Sociology, an academic field that's been in slow decline for decades after its heyday in the 1950s and 1960s with the likes of social critics Talcott Parsons and C. Wright Mills, has recently gotten a new lease on life - because one of its subfields, criminology, is now one of the most popular majors on college campuses, attracting students ranging from freshmen to doctoral candidates surveying a rich field of job opportunities after graduation. This development has caused some consternation among...sociology professors.
Instead of rejoicing, as one might expect, at the vast influx of students that could mean bigger sociology budgets and even the saving of once-moribund programs from the axe (Washington University in St. Louis, whose sociology department was famous during the 1950s, killed it in 1990 because the students were no longer there), many professors instead denounce what they see as a "cop-shop" mentality fostered by criminologists uninterested in the fashionable pet topics for many in the field: race, class, gender, and social inequality.
According to a report in Inside Higher Education, one of the top agenda items for the American Sociological Association at its annual meeting in early August was the airing of a report by a task force set up to study the relationship between sociology, criminology, and criminology's nuts-and-bolts-oriented sister discipline criminal justice, another booming field on campuses. The report sparked a spirited discussion that revealed many sociologists' marked hostility to criminology as a genuine academic discipline. One professor described a department of seven full-time faculty members who "view it as a badge of honor to dismiss criminology" and deal with the growing demand for courses in that area by hiring part-time adjuncts. In another department at a large public university, more than half of the 600 undergraduate sociology majors are choosing criminal justice among five available concentrations, yet only three of the 30 sociologists on the faculty specialize in criminology. Overall, the report noted, two-thirds of sociology enrollments are now in criminal justice, while only one-third of faculty slots are in that subfield. Not surprisingly, many campus criminologists have reacted to the hostility or indifference of their sociologist colleagues by hiving off into their own separate departments of criminology and criminal justice.
The task-force report included other statistics that conventional sociologists probably find distressing. "Between 2001 and 2006, criminal justice overtook sociology in the number of bachelor's degrees completed," Inside Higher Education reported. "Sociology increased by 14.5 percent during that period, to 31,406. Criminology increased by 35.7 percent, to 34,209." Meanwhile, the number of sociology master's degrees declined by 15 percent, while the number of criminology master's increased by 135.5 percent and criminal justice master's degrees increased by 56.5 percent.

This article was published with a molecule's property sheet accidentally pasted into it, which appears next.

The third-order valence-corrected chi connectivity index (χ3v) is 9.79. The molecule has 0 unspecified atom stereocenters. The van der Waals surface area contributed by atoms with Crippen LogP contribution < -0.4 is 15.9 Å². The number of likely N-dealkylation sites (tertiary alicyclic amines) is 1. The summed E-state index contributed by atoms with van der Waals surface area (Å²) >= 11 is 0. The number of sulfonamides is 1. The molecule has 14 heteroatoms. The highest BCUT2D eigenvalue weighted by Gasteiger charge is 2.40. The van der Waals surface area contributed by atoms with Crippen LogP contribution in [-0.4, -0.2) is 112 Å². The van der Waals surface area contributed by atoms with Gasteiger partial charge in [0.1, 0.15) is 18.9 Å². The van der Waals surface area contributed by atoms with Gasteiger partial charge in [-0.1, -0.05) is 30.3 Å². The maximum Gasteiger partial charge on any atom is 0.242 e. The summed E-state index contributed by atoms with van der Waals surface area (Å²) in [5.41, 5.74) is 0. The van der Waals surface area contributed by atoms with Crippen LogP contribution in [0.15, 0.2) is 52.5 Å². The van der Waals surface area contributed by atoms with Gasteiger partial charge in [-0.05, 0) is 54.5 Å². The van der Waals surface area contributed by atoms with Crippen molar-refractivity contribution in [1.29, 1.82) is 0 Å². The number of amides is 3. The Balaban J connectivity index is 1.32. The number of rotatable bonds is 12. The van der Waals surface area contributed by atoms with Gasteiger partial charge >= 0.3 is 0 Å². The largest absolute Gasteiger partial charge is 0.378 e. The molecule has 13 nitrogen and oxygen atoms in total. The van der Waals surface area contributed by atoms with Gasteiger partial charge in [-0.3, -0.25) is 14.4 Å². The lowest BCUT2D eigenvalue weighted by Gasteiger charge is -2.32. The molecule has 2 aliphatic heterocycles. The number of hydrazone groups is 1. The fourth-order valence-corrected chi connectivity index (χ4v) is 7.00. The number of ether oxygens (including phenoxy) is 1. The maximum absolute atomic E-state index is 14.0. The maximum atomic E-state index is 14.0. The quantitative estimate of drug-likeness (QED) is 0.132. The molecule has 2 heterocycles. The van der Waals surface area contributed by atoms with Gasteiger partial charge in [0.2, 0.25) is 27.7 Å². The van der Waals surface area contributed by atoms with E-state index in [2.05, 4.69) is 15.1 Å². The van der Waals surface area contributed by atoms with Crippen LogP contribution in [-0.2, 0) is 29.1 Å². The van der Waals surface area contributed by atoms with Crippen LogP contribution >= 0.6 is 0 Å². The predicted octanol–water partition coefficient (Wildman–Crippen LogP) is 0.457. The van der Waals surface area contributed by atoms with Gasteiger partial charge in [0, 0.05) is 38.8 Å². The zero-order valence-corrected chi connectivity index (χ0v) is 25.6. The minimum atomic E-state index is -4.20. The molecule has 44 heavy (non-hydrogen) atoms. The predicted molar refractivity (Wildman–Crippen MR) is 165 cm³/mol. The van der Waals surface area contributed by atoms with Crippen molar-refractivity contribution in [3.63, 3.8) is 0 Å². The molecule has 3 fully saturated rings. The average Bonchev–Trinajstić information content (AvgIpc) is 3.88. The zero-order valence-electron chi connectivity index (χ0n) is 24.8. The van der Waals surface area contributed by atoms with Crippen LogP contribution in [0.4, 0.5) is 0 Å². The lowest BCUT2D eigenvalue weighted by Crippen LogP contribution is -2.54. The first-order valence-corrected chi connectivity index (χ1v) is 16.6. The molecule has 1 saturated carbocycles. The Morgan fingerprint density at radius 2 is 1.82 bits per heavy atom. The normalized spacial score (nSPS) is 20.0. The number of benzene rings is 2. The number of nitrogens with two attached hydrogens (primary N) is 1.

Proffered explanations abound for students' declining interest in conventional sociology and increasing interest in the study of crime and criminals. Dennis MacDonald, a sociology professor at Saint Anselm College in New Hampshire who chaired the task force, attributes the change of focus to college undergraduates' forsaking the traditional goal of a broad-based liberal arts education in favor of career training. This, in turn, says MacDonald, has to do with what he sees as decreased willingness on the part of today's young people to parse the classic texts of sociology - the works of Emil Durkheim, for example - in the age of PowerPoint and YouTube. Blame it on the culture, or blame it on lackadaisical elementary and secondary education, but "I don't think tha ttoday the typical student has quite the capacity to study ideas or look at arguments critically," says MacDonald.
Thomas Mieczkowski, a sociologist by training who chairs the criminology department at the University of South Florida, which boasts 1,800 majors, views the issue somewhat differently: Criminology offers students a connection with real life and real-life problems that conventional sociology nowadays lacks. "Sociology as a field has become highly theoretical over the past 20 years," says Mieczkowski. "In my grad-school years, I saw a lack of connection between sociology and the pragmatic social issues that people were interested in." That lack of connection, Mieczkowski believes, accounts for both scholars and students' drifting away from conventional sociology into spin-off specialties - not just criminology but gerontology, demography, urban planning, and even women's studies - that seem to say more about people's lived social experiences.
It's certainly true that theory has made deep inroads into sociology - and "theory" these past 20 years usually means trendy victim-centric ideology. The current issue of the American Journal of Sociology features such titles as "Gender, Race, and Meritocracy in Organizational Careers" and "The Social Dynamics of Mathematics Coursetaking in High School." Simply comparing the course offerings of South Florida's criminology department to those of its sociology department is instructive. In criminology the courses bear such straightforward titles as "Drugs and Crime" and "The Psychology of Antisocial Behavior." The sociology department's sole foray into criminal behavior, "Sociology of Juvenile Delinquency," focuses on "defining" delinquency and "social control," reflecting postmodernist guru Michel Foucault's idea that criminal laws are simply society's way of stigmatizing those it deems marginal. In the marketplace of ideas at South Florida, as well as in the rest of the country, students are choosing to buy something more relevant to human experience, even though many conventional sociologists might wish otherwise.